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to give my 2 year old Medised

(51 Posts)
whoneedssleepanyway Sun 25-Sep-11 06:48:26

I imagine I am going to get a universal flaming for this but here goes ...

DD1 and DD2 share a bedroom. DD2 has always been a poor sleeper but she is just a nightmare at the moment, waking before 5am every day (445 this morning). DD1 has started just started reception and is knackered and needs her sleep. She sleeps through most of DD2's shenanigans but when it gets to 5amish and she is in a lighter sleep DD2 does sometimes wake her up.

DD2 has been a bit under the weather and the last 4 mornings when she has woken at this time I have given her Medised and she has gne back to sleep till gone 7 meaning DD1 gets her sleep (as do DH and I) and DD2 catches up too.

I still have the doseage instructions from when you could give Medised to a 2 year old (in fact I remember 4 years ago you could give this to a 3 month old) so how unreasonable am I being? I am just not sure how else to deal with the current situation as we do not have a separate room for DD2 to sleep in. Have tried putting her in bed with DH and I when she wakes and she just tries to play but obviously Medised is not a permanent solution...

2cats2many Sun 25-Sep-11 06:56:03

YABU and you know you are.

You need to come up with a solution that doesn't involve dosing up your daughter.

LoveBeingAMummyAgain Sun 25-Sep-11 07:02:49

You are not giving it to her because she is a bit under the weather you are giving it to her to make her sleep. If this is a real post you should be ashamed.

ZonkedOut Sun 25-Sep-11 07:05:15

I think YABU to use medication to make a child sleep at all, unless she is I'll enough that you would use it anyway, though that isn't implied in your post. And they changed the age on it for a reason, so YAB slightly U for that too.

You need to work on the problem of her waking up and wanting to play. My DD1 is 2.4 and recently went through a period of walking up early and coming into our room. I realized it was mostly about attention and even just the attention of putting her back in bed encouraged it.

In the end, we found that closing the door so she couldn't open it meant a few nights of her crying outside the door, before going back to bed by herself, and then she didn't get up at all. We also use a gro clock which she has just got the hang of too.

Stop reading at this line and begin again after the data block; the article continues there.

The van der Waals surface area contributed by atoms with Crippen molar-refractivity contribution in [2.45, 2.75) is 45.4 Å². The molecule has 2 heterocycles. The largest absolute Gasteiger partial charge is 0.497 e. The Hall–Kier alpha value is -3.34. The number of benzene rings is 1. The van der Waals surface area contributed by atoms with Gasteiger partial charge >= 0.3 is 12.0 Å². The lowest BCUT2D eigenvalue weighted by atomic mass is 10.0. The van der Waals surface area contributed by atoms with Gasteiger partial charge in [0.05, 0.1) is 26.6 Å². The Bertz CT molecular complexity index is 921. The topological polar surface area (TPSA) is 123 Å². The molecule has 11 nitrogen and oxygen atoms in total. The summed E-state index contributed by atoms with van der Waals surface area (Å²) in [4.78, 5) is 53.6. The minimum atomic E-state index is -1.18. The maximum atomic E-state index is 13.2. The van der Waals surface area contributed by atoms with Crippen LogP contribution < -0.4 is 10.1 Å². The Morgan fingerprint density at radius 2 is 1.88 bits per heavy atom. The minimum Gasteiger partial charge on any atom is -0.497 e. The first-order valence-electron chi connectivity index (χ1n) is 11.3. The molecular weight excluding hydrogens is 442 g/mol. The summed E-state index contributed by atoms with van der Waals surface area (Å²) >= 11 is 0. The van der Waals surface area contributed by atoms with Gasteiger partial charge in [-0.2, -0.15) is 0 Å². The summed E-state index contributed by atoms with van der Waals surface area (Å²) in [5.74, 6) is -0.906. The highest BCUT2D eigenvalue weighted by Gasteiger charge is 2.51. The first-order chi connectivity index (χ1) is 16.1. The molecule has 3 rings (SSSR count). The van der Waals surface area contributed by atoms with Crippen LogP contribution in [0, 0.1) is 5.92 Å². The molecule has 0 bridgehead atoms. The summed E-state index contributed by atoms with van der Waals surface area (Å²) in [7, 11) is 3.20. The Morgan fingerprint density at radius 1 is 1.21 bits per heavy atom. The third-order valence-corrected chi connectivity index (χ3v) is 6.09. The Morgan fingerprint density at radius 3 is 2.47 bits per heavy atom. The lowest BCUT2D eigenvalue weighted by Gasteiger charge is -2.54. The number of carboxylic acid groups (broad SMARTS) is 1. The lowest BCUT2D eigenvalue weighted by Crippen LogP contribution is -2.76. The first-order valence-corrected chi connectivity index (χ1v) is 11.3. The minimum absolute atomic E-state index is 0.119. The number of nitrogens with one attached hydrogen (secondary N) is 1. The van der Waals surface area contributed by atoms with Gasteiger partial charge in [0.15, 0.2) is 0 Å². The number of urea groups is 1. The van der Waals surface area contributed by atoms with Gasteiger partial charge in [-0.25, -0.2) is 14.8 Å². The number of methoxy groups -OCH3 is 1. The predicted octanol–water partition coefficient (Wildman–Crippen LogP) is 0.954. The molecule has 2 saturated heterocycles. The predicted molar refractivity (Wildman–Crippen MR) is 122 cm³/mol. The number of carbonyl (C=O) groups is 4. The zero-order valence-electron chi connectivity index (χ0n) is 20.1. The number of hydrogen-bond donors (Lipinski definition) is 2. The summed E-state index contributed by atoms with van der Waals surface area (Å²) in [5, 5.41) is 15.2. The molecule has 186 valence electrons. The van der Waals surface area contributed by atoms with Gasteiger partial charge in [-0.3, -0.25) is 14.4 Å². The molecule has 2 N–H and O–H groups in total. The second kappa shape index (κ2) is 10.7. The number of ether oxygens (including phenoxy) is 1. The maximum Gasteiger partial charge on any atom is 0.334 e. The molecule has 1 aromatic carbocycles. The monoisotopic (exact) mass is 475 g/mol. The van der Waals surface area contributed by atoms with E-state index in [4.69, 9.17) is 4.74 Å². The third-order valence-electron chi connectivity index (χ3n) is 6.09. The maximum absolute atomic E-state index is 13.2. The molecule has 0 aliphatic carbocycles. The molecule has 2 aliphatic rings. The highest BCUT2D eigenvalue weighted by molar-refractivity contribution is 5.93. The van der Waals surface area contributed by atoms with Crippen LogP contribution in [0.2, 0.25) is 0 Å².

I know it's harder with her sharing a room, but is there something like that you can try? You need to sort the actual problem out, and it cause a few nights for your DD1 where she doesn't get enough sleep, but medication isn't a good solution.

Good luck.

ZonkedOut Sun 25-Sep-11 07:06:08

I'll should be ill of course.

whoneedssleepanyway Sun 25-Sep-11 07:10:51

Message deleted by Mumsnet.

meditrina Sun 25-Sep-11 07:11:17

YABU: it's been a good couple of years since reviews of the active ingredient found that the potential side effects (which include arrhythmia and depressed respiratory function) outweighed any benefit to the patient (no clinically demonstrable effect above that of straight paracetamol).

It is OK to give, if you are following a doctor's advice for that specific bout of illness; but OTC self-medication is a bad idea (it's banned across the developed world now - that the big pharma companies to accept the losses that flow from such a ban (rather than attempting to fight it out in court) should tell you something about the seriousness of the underlying issues.

ladyintheradiator Sun 25-Sep-11 07:18:51

You asked if you're unreasonable and then tell someone to fuck off when they say you are unreasonable?

Aren't you lovely?

Sounds like a nerve has been touched.

meditrina Sun 25-Sep-11 07:22:19

I think she's probably knackered, and it's still early, and I've got a cold too. And it does feel awful.

It doesn't however make it OK to give a small child a medication containing an active ingredient which is now banned for OTC use in that age group.

whoneedssleepanyway Sun 25-Sep-11 07:22:55

Ladyradiator I think you will find I said I knew I was going to get flamed and that this isn't the right thing, was hoping perhaps someone could give me some advice as AIBU gets the most traffic, I know that you invite people to disagree with you in AIBU but for someone to just imply I am making this up is far from helpful have also posted in sleep maybe similarly sleep deprived individuals will be able to help me. Thank you for your comment.

2cats2many Sun 25-Sep-11 07:23:22

Whoneedsleep- I understand that you are exhausted, but you need to think of a plan B. Medised is not the answer.

Do you have any relatives/ friends that can take her for a weekend, so you can catch up on your sleep and approach the problem properly with a clear head.

Things to try include:

-a childrens alarm clock that tells them when its ok to get up and when they need to stay in bed. There are lots on the market and they help small children to know when its too early to wake the house. My 2 yr old uses one and it works.
- a reward chart with something she might really want as a reward for a week of staying in bed until (whatevr you think is a reasonable time)